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Chapter 6: Validity

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This presentation was created for ED 450 Assessment and Evaluation. This is an education course offered at the Northern Marianas College.

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Chapter 6: Validity

  1. 1. T Y DI LIVA O NI O TIP LE S D CA M ACH OANT 5 0 DA 4 LE ED . SO S M
  2. 2. BELLWORKTrue or False: “This is a valid test.”
  3. 3. STUDENT LEARNING OBJECTIVES Students will learn how ‘validity’ is used in reference to assessmentsStudents will learn about three types of validity evidences
  4. 4. NORMSPlease ask questions
  5. 5. WARM UP ACTIVITYLet’s Take a Test about Me
  6. 6. My favorite color is red. T FI don’t know how to swim. T FI have a dog named Fido. T FMy watch is real gold. T F
  7. 7. CONTENT-RELATED EVIDENCE OF VALIDITY Refers to the adequacy with which the content of a testrepresents the content of the curricular aim about which inferences are to be made.Two Approaches:1.Developmental Care2.External Reviews
  8. 8. DEVELOPMENTAL CAREEmploy a set of test-development procedures focused on assuring that the curricular aim’s content is properly reflected in the assessment procedure itself.
  9. 9. EXTERNAL REVIEWS Assembling of judges who rate the contentappropriateness of a given test in relationship to the curricular aim the test allegedly represents
  10. 10. THE ISSUE OF ALIGNMENTNorman Webb of the University of Wisconsin’s Method of Determining Alignment Categorical concurrence : Are the same or consistent categories used in both curricular expectations and assessments?Depth-of-knowledge consistency : To what extent are the cognitive demands of curricular aims and assessments the same? Range of knowledge correspondence : Is the span of knowledge reflected in curricular aims and assessments the same?Balance of Representation : To what degree are different curricular aims given equal emphasis on the assessments?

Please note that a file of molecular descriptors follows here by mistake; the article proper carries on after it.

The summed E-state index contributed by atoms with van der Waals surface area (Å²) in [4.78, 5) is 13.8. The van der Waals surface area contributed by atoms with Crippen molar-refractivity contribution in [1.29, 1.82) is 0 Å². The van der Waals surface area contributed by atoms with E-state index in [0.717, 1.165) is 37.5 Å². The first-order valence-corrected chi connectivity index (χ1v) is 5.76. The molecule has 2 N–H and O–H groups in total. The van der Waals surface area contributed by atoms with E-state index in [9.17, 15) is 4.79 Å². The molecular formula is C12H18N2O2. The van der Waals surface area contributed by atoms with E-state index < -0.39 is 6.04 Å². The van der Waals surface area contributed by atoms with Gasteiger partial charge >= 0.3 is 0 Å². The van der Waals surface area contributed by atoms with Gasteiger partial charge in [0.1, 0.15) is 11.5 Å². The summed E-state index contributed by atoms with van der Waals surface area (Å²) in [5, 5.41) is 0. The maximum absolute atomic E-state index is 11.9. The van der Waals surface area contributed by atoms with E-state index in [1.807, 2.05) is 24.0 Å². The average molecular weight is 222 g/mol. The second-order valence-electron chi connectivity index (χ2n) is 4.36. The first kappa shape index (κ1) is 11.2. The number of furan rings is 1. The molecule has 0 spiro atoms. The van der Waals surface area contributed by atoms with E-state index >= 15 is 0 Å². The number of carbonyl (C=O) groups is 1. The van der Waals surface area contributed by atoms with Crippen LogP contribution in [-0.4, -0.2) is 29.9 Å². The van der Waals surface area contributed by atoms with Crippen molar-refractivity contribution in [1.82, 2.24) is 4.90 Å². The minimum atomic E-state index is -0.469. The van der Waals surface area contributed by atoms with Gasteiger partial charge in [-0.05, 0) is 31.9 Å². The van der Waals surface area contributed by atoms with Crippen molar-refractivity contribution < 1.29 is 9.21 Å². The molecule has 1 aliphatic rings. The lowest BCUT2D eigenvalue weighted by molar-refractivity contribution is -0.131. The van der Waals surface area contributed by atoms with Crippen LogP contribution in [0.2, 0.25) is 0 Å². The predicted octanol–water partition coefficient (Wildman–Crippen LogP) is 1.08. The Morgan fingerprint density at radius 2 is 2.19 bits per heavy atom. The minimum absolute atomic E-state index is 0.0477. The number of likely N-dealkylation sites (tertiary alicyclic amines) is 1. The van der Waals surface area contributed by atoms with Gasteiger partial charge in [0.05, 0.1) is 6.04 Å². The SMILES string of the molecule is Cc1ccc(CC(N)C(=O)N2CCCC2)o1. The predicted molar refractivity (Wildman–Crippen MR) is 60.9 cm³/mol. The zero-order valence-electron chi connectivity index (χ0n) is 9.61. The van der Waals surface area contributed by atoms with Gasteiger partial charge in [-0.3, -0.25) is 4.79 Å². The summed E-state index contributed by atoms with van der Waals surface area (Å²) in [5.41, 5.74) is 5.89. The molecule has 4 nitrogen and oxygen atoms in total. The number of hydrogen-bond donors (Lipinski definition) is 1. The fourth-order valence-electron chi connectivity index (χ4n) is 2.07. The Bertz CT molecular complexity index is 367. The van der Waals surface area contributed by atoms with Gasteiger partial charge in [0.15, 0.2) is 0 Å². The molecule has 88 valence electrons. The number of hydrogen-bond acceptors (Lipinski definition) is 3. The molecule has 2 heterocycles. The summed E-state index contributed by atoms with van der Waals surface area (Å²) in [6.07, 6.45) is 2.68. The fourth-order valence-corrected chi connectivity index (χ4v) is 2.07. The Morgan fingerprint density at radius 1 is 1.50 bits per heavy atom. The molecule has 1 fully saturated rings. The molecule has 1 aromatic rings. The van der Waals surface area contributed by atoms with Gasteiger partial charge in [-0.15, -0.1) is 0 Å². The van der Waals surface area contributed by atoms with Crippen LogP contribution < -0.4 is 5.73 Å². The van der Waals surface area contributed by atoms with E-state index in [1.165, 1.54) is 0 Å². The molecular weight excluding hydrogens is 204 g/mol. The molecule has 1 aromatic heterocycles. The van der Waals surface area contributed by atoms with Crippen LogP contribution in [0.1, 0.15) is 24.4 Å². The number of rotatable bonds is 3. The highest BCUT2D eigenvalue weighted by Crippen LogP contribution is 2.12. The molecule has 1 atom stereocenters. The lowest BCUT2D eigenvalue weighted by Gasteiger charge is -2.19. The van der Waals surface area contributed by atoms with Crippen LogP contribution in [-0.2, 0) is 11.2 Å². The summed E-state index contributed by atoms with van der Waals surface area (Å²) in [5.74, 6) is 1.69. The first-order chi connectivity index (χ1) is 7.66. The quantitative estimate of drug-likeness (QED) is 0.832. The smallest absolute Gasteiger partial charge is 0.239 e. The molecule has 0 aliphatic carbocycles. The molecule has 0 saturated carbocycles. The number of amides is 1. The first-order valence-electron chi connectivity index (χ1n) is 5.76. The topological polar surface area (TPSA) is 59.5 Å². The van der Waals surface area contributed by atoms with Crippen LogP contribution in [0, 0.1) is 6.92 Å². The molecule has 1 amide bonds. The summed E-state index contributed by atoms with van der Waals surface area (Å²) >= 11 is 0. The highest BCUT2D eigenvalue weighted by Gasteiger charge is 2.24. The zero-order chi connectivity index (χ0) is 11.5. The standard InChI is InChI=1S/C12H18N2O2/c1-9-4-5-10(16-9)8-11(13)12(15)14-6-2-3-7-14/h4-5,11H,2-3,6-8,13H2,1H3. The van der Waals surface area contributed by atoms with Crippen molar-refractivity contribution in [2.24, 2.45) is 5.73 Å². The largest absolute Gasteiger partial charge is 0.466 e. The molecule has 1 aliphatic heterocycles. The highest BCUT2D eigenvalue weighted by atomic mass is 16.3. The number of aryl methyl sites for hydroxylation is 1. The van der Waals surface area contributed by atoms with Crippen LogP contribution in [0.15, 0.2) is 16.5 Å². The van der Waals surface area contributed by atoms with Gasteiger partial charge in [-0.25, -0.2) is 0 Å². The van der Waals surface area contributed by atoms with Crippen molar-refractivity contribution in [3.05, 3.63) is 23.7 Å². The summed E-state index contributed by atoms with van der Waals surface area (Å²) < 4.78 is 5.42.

11. 11. CRITERION-RELATED EVIDENCE OF VALIDITYCollected only in situations where educators are using an assessment procedure to predict how well students will perform on some subsequent criterion variable.
  12. 12. CONSTRUCT RELATED EVIDENCE Measuring what’s hidden Gathered through a series of studies Three Approaches to Collecting Construct Related Evidence of Validity1.Intervention Studies2.Differential-Population Studies3.Related-Measures Studies
  13. 13. INTERVENTION STUDIES We hypothesize that students will respond differently to the assessmentinstrument after having received some type of treatment (or intervention)
  14. 14. DIFFERENTIAL-POPULATION STUDIESWe hypothesize that individuals representing distinctly different populations will score differently on the assessment procedure under consideration.
  15. 15. RELATED-MEASURES STUDIES We hypothesize that a given kind of relationship will be present betweenstudents’ scores on the assessment device we’re scrutinizing and their scores on a related or unrelated assessment device. Convergent Validity (+ +) Discriminant Evidence (+ -)
  16. 16. SANCTIONED AND UNSANCTIONED FORMS OF VALIDITY EVIDENCEFace Validity• the appearance of a test seems to coincide with the use to which the test is being putConsequential Validity• refers to whether the uses of test results are valid Refer to Standards for Educational and Psychological Testing
  17. 17. RELIABILITY/VALIDITYValid score-based inferences almost certainly guarantee that consistent test results are present. Vs. Consistent test results almost certainly guarantee that valid score-based inferences are presentEvidence of valid score-based inferences almost certainly requires that consistency of measurement is present.
  18. 18. WHY DID I JUST SIT HERE AND LEARN ALL THIS? Give serious thought to the content of an assessment domain being represented by a test. There is value in having a colleague review your tests’ content. At least you know about the other forms of validity evidence. Validity does NOT reside on the test itself.

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